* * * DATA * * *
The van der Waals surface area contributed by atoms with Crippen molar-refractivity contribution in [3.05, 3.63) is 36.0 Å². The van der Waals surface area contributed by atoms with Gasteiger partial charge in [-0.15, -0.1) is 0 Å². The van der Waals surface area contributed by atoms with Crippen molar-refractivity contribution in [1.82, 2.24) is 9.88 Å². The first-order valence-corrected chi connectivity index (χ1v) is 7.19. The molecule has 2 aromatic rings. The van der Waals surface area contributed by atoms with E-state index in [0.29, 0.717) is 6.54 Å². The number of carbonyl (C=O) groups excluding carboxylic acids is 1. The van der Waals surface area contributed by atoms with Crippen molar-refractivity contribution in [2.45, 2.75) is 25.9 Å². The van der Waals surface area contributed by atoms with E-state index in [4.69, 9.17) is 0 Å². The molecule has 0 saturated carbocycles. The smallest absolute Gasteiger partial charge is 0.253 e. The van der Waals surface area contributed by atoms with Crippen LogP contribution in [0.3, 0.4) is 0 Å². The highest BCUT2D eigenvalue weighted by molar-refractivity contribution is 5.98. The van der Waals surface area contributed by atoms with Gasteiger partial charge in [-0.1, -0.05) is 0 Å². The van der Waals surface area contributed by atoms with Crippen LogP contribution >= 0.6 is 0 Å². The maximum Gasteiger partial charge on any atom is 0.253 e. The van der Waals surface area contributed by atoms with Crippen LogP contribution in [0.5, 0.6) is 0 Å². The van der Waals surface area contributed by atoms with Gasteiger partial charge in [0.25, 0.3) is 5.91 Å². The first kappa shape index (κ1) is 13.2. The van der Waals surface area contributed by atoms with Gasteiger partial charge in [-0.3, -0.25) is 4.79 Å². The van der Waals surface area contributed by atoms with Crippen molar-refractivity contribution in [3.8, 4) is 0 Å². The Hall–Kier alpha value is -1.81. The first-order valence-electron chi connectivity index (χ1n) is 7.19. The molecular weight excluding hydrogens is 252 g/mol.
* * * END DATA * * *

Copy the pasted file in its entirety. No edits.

The van der Waals surface area contributed by atoms with Crippen molar-refractivity contribution in [3.05, 3.63) is 36.0 Å². The van der Waals surface area contributed by atoms with Gasteiger partial charge in [-0.15, -0.1) is 0 Å². The van der Waals surface area contributed by atoms with Crippen molar-refractivity contribution in [1.82, 2.24) is 9.88 Å². The first-order valence-corrected chi connectivity index (χ1v) is 7.19. The molecule has 2 aromatic rings. The van der Waals surface area contributed by atoms with E-state index in [0.29, 0.717) is 6.54 Å². The number of carbonyl (C=O) groups excluding carboxylic acids is 1. The van der Waals surface area contributed by atoms with Crippen molar-refractivity contribution in [2.45, 2.75) is 25.9 Å². The van der Waals surface area contributed by atoms with E-state index in [4.69, 9.17) is 0 Å². The molecule has 0 saturated carbocycles. The smallest absolute Gasteiger partial charge is 0.253 e. The van der Waals surface area contributed by atoms with Crippen LogP contribution in [0.3, 0.4) is 0 Å². The highest BCUT2D eigenvalue weighted by molar-refractivity contribution is 5.98. The van der Waals surface area contributed by atoms with Gasteiger partial charge in [-0.1, -0.05) is 0 Å². The van der Waals surface area contributed by atoms with Crippen LogP contribution >= 0.6 is 0 Å². The maximum Gasteiger partial charge on any atom is 0.253 e. The van der Waals surface area contributed by atoms with Crippen LogP contribution in [0.5, 0.6) is 0 Å². The van der Waals surface area contributed by atoms with Gasteiger partial charge in [0.25, 0.3) is 5.91 Å². The first kappa shape index (κ1) is 13.2. The van der Waals surface area contributed by atoms with Gasteiger partial charge in [-0.3, -0.25) is 4.79 Å². The van der Waals surface area contributed by atoms with Crippen molar-refractivity contribution in [3.8, 4) is 0 Å². The Hall–Kier alpha value is -1.81. The first-order valence-electron chi connectivity index (χ1n) is 7.19. The molecular weight excluding hydrogens is 252 g/mol.